Friday, December 11, 2015

12 DOC: Day Eleven: Maureen Schaefer

*This post is part of our Twelve Days of Christmas series. You can read more here.*

by Maureen Schaefer

Holidays are supposed to be a special time of joy, remembrance, family, faith, and fun. Holidays as a bereaved parent,though, can be just the opposite; grief filled, with faith hard to find, little fun, and a constant reminder that our children are gone.  The focus is so much on family and togetherness, but every fiber of our being is crying out that part of our family is missing.  The rest of the world wants to just carry on with their normal celebrations but that feels incredibly wrong to us.  How can they celebrate while our hearts are crushed?  Worse, how can they expect us to join them in their celebrations?

Especially if this is your first holiday season after loss, I encourage you to remove the word “should” from your vocabulary.  No, you should not feel obligated to go to the huge multi-generational gathering at Great Aunt Ida’s where there will be 100 screaming infants. No, you should not think you have to do every tradition that you have done in years past. No, you should not have to go to midnight mass surrounded by happy families looking like they just stepped out of their Christmas card.  Please don’t let anyone else pile expectations on you and how you should spend the holidays this year.

This year, of all years, give yourself permission to make no obligations but to just decide your plans in the moment. Truthfully, you don’t know how you will feel at the big family gathering. It may turn into a source of strength and support, if your family is particularly empathetic and you are in a place to receive it.  But it also carries the risk of having serious damage done in your family relationships when some unthinking relative asks if you are “over it” yet.   I am not saying that you absolutely should stay home; it's not my place to tell you what you should do either.  But I would suggest that you only give “maybe” as an answer about your attendance to any event and only consider attending events that are local so that you can quickly make an escape back to home if the event proves to be too much.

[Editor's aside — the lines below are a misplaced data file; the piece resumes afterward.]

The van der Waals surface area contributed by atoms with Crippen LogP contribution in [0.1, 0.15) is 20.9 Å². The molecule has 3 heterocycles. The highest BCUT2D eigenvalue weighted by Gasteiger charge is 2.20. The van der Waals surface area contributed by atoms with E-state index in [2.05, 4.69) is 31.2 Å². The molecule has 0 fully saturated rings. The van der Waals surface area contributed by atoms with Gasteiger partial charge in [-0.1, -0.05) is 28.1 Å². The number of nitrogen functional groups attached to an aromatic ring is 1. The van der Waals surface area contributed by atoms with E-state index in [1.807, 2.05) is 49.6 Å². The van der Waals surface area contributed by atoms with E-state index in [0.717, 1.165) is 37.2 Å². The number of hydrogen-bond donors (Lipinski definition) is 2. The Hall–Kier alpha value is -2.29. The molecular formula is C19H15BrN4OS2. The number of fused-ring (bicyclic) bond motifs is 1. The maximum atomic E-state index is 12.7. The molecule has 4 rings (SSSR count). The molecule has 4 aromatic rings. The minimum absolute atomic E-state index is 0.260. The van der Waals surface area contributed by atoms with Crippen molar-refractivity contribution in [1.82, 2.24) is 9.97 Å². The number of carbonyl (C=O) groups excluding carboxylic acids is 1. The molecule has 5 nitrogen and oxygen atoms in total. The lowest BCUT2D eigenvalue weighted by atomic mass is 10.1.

The holidays may trigger your grief in unexpected ways.  Your favorite Christmas classic movie may suddenly turn into a crying fest when the thought crosses your mind that you won’t be sharing this movie with your son.  Or the Christmas cookies may suddenly taste like salty tears as the idea of never getting to bake them with your daughter won’t leave your mind.  It is impossible to predict everything that will bring your grief rising to the surface.  Please try to let yourself feel those moments; suppressing your grief will only make it worse.

Incorporating your child into your holidays can bring comfort and help you do some intentional grieving.  There are craft ideas in the previous year's articles and new ones shared this year. You might consider making ornaments for the tree that honor your child or making a stocking for your child. However, if you find the actual doing of these projects is too much for you this year, then maybe just save a favorite idea for completing next year.

Give yourself grace to live in the moment this holiday season and do what will nurture you.  If you need to avoid all things Christmas, that's okay!  Share that need with your spouse  so that you can make a plan together.  At our house, I’m planning a Star Wars marathon so I can avoid all the sappy commercials on TV but will still make my husband the traditional meal that he wants. This is our first year staying home but I am looking forward to not having to be "on" for a family gathering. If you can make new traditions for just you and your spouse, then that’s even better so that it can draw you closer together.

Know that you are not alone; we grieve with you this holiday season.

~ ~ ~

Maureen Schaefer (known as Reen to her online friends) has been married to her husband since March of 2011. They started trying to add to their family shortly after the wedding but soon found themselves batting infertility and recurrent miscarriage. Maureen found information and solidarity in her online support groups and eventually began to help moderate a group for those pursuing advanced methods of trying to conceive. She also co-founded a group for those actively trying to conceive who have experienced two or more pregnancy losses or babies born still. Now, after five pregnancy losses, Maureen is coming to terms with living a childless life. She writes for Still Mothers. Join her on BabyCenter: Actively Trying with Repeat Loss, and Still Mothers – Living Childless after Loss.


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